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Seven Sure Bets

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by Bruce Caldwell  More from Author

Collectible Camaros that Don’t Require Selling the Farm.

Photos by Jerry Heasley

Recent financial upheavals have proven that there is no such thing as a “can’t miss” investment, so it’s probably a little presumptuous to call the following collectible Camaros “sure bets.” Any successful investment depends largely on how low the buy-in price was, what the carrying/improvement costs were, and how smart/lucky you were when you decided to sell.

The best way to avoid the angst of a bad collector car investment is to only buy a car you love. The primary focus should be personal interest, not financial gain. A car that makes you happy every time you see it and giddy when you drive it won’t give you ulcers during market fluctuations. A car bought strictly as an investment will only make you happy when its price rises.

There are collector cars that have enjoyed huge appreciations, but those are the high profile exceptions. When you figure the true costs of owning a collector car (lost earning power of the initial investment, loan costs, insurance, storage, upkeep, etc.) the difference between purchase and selling prices isn’t the true profit.

If you think of a collectible car as a hobby activity, it looks much better. You have an asset instead of a collection of score sheets from golfing or bowling. A good way to justify a collectible car is that it probably won’t lose as much money as many other pursuits.

There are lots of first generation (1967-1969) Camaros that have become collector car superstars. Cars such as COPO Camaros, ZL1 Camaros, Yenkos, and 1967 Z/28s have already exceeded the value of most enthusiasts’ homes. Those cars could very well continue to be good investments, but the six-figure price gains have already been realized.

The following seven Camaros are ones that we feel still have ample upside (again, depending on condition and buy-in price), but can be purchased without selling the family farm. Some of the choices are downright affordable, while others are already pretty pricey.

No one is giving away L78 375hp SS 396 Camaros, but compared to the prices of Yenko or COPO Camaros, these cars are high performance bargains. The much more rare aluminum head L79 big-blocks are nice to own, but the L78 versions (both rated at 375 hp) get you as close to that awesome performance as possible while still maintaining a modicum of financial sanity.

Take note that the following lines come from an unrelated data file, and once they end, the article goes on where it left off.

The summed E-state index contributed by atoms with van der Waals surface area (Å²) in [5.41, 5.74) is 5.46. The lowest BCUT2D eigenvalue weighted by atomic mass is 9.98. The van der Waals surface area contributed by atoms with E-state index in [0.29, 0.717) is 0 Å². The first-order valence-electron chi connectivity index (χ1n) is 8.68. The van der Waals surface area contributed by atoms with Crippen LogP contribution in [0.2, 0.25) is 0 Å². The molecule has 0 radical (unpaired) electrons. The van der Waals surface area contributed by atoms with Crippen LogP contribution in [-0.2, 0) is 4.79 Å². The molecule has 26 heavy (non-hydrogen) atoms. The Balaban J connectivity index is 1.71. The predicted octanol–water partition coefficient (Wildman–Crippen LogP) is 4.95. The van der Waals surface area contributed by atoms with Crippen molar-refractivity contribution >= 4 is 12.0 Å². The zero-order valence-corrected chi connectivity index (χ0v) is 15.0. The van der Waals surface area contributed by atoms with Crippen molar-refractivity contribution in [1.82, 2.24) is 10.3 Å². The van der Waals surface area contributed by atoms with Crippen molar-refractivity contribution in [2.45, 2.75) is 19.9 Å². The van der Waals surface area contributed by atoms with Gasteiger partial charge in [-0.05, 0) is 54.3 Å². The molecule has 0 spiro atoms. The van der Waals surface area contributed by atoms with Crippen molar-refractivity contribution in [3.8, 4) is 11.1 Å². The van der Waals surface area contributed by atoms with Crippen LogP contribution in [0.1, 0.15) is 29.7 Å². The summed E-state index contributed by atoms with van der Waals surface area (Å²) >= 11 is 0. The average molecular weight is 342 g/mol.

A general rule of collector car desirability (and prices) is that, as the top tier cars get snatched up and priced beyond average budgets, collectors go after the next car in the hierarchy. In terms of big-block Camaros, the L78 is a couple rungs down, but it’s still a fantastic car. That’s why we chose it for our list.

Another tip for spotting future collectibles is to pay attention to the cars that new groups of buyers lusted after when they were young. Collector cars have strong connections to people’s pasts. Emotional connections forged in our teens and twenties are very powerful. Those ties are often reflected in the music, hobbies, friends, and collectible cars we favor.

People can and do buy collector cars at all ages, but there seem to be surges as people approach middle age. They tend to have more disposable income. They’re interested in cars that made the most impact on them during their formative years. Cars that were new when they were either sans wheels or driving something uncool made strong impressions. Now that they can afford those cars, they seek out premium examples.

For this reason, we’ve included Camaros from the late seventies to the early nineties. It doesn’t matter that plenty of earlier and later Camaros were quicker and more powerful than late seventies/early eighties Z28s – those cars were flashy when new. They were the best new Camaros a teenager could dream of owning. Now they want to fulfill those dreams.

We doubt that any of the following seven Camaros will surpass 1969 ZL1 values, but they’re all distinctive Camaros that are sure to be fun. If you’re a smart shopper, they could even be a good investment.


Seven Sure Bets
Seven Sure Bets
Collectible Camaros that Don’t Require Selling the Farm.

1969 Camaro Pace Car Convertible
1969 Camaro Pace Car Convertible
Leading the Pack

1969 Camaro SS 396 Coupe
1969 Camaro SS 396 Coupe
375hp of L78 Big-Block Muscle

1990 Camaro IROC-Z
1970 Camaro Z28
Beauty, Brawn and Balance

1979 Camaro Z28
1979 Camaro Z28
Resurrecting the Z28

1990 Camaro IROC-Z
1990 Camaro IROC-Z
Top Down Rockin’ in an IROC Convertible

1993 Camaro Pace Car
1993 Camaro Pace Car
The Fourth Camaro Indy 500 Pace Car

2002 Camaro Convertible
2002 Camaro Convertible
After 35 Years, the Camaro Exits In Grand Style

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